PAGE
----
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Sephora Lays Off Part-Time and Seasonal Employees (Estée Launrdy)
Yesterday, Sephora laid off many of their part-time and seasonal employees via a mass conference call, according to reports published by beauty industry watchdog @esteelaundry. When Sephora first shut their US stores in mid-March, they pledged that “all store employees will continue to receive their base pay for scheduled shifts for the duration of this closure. In addition, health and wellness benefits for employees who are currently enrolled will continue.” At the time, Sephora seemed to think their stores would reopen on April 4.
In a statement, Sephora Americas president and chief executive officer, Jean-André Rougeot, said those let go had “been with our company for a short tenure and worked limited hours.” The statement also said those employees would receive severance and “resources to support their transition.”
For now, Sephora’s remaining 9000+ US store employees will continue to be paid 100% based on their average hours worked and receive any existing health benefits through late May or until the stores reopen.
Capri Holdings and PVH Corp Donate Millions to Aid COVID-19 Relief Efforts
The fashion luxury group is giving a combined $3 million to various charities through its brands: Michael Kors, Versace, and Jimmy Choo.
“Our hearts and souls go out to those who are working on the front lines to help the world combat the COVID-19 pandemic,” said John D. Idol, chairman and chief executive officer of Capri Holdings Limited. “We thank them for their remarkable dedication and courage and want to support them and the hospitals where they work. We also aim to strengthen organizations dedicated to helping the community. This is clearly a time for people to come together in every way and on every level, because we are all stronger in our united resolve.”
To that end, Michael Kors is donating $2 million to support relief efforts in New York City: $750,000 to NYU Langone Health, $750,00 to New York-Presbyterian Hospital, $250,000 to God’s Love We Deliver, and $250,000 to A Common Thread, the CFDA/Vogue Fashion Fund for COVID-19 Relief. Versace is donating $400,000 to San Raffaele Hospital in Milan, Italy and $100,000 to Camera Nazionale Della Moda Italiana, which is working to supply ventilators and other necessary medical equipment to Italy’s hospitals. Jimmy Choo is donating $250,000 to the UK’s National Health Service and another $250,000 the World Health Organization’s COVID-19 Solidarity Response Fund.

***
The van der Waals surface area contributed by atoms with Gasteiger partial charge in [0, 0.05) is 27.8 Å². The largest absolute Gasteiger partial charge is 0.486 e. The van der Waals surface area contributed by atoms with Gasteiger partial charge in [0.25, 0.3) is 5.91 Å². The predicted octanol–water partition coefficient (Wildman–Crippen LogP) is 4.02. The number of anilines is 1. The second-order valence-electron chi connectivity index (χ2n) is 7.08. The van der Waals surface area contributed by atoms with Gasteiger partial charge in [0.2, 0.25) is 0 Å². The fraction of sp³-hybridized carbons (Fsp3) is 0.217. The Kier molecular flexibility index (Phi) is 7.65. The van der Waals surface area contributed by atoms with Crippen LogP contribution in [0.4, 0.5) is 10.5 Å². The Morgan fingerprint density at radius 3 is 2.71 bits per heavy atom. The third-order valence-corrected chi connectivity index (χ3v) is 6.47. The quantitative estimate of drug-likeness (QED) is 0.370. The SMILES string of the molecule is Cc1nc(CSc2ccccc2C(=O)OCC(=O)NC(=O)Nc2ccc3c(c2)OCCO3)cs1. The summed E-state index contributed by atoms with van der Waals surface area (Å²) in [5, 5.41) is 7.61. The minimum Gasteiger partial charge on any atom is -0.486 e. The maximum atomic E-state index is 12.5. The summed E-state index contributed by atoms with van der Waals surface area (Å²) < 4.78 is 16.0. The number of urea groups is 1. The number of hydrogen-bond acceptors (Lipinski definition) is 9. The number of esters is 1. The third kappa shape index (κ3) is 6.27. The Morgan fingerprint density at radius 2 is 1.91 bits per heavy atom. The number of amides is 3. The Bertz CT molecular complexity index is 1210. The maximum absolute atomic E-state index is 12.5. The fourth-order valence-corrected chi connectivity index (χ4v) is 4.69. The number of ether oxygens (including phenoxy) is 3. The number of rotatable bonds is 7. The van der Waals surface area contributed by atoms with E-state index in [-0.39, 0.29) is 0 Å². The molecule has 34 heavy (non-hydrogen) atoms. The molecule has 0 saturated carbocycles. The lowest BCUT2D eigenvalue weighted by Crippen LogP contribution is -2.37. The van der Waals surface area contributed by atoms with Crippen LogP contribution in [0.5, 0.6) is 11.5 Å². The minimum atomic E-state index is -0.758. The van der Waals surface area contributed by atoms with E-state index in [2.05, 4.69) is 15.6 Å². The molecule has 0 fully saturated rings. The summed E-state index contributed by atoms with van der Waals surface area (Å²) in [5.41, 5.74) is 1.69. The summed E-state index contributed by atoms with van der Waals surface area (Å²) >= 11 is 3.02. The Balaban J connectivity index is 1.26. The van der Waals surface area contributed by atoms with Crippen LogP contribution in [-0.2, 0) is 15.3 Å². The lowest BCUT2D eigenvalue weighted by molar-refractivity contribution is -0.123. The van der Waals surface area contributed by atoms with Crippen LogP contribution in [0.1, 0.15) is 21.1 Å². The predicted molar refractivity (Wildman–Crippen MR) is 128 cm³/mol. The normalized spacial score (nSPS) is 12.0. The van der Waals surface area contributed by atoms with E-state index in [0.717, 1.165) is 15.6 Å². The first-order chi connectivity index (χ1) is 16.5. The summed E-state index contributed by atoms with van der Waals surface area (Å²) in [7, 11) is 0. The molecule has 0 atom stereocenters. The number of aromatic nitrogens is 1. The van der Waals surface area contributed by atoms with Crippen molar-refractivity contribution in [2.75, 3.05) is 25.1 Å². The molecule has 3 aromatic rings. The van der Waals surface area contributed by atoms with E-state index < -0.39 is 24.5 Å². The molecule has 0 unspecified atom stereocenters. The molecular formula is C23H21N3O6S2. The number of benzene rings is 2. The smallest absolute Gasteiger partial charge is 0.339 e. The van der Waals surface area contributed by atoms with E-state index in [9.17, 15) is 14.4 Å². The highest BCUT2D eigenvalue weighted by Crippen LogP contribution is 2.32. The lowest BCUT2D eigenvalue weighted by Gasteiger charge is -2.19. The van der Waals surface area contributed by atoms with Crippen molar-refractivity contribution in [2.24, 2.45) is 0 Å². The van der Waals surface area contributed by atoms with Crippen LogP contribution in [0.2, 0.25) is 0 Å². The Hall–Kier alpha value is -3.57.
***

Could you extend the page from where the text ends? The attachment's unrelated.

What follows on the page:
PVH Corp., which owns Calvin Klein, Tommy Hilfiger, and DKNY is also committing $1 million to COVID-19 relief. “As I work with our global leadership team to address a responsible plan forward for our business, how we execute it as good corporate citizens is an important part of our discussions,” said Manny Chirico, chairman and chief executive officer of PVH Corp. “There is no roadmap for this crisis, but I know that at PVH we have strong values and connections to our communities.”
PVH has also started shipping more than 2 million units of personal protective equipment to the Montefiore Health System in New York to support healthcare workers and has made numerous other contributions domestically and internationally.
Fashion Brands Shift Production to WFH Clothing (Glossy)
With everyone working from home, certain types of clothing just aren’t selling anymore, but the loungewear business is booming. At least comparatively. “Loungewear, kind of suddenly, became the most important category for us, by far,” said Lively founder Michelle Cordeiro Grant, who has seen a 200% increase in loungewear sales since March 1. “So we immediately began working to make sure it was supported. We’ve been shifting our supply chain, shifting our content and marketing, all of it to focus on the people who are sheltering and working at home.”
What Is an “Essential Business” Anyway? (Business Insider)
Over 30 states have now imposed restrictions on what businesses can stay open during the coronavirus outbreak, but exactly qualifies as a “essential business” varies from state to state, particularly when it comes to businesses like restaurants and bars, liquor stores, construction, marijuana dispensaries, gun stores, and home office supply stores.
Fashion’s Impending Humanitarian Crisis (Business Fashion)
With western brands cancelling production orders during the coronavirus crisis, garment factories in Bangladesh, India, Vietnam, and Cambodia, have lost billions of dollars in orders overnight, causing already vulnerable workers in the industry’s supply chain to face a very real risk of unemployment, hunger, and disease. “I can’t even express how afraid I am when I think that factories could close,” said Kalpona Akter, a labor-rights activist and founder of the Bangladesh Centre for Worker Solidarity. “I don’t know if workers don’t get paid what they’ll eat.”
H&M Awards 1 Million Euros to Grow Sustainble Textile Tech Ventures (WWD)
The need to save the planet is just as urgent now as it has ever been and H&M is taking steps to fund the important work being done by a handful of sustainability-minded business ventures — from Galy, which uses biotech to create lab-grown cotton, to Werewool, which specializes in making stretchy fabrics from protein DNA.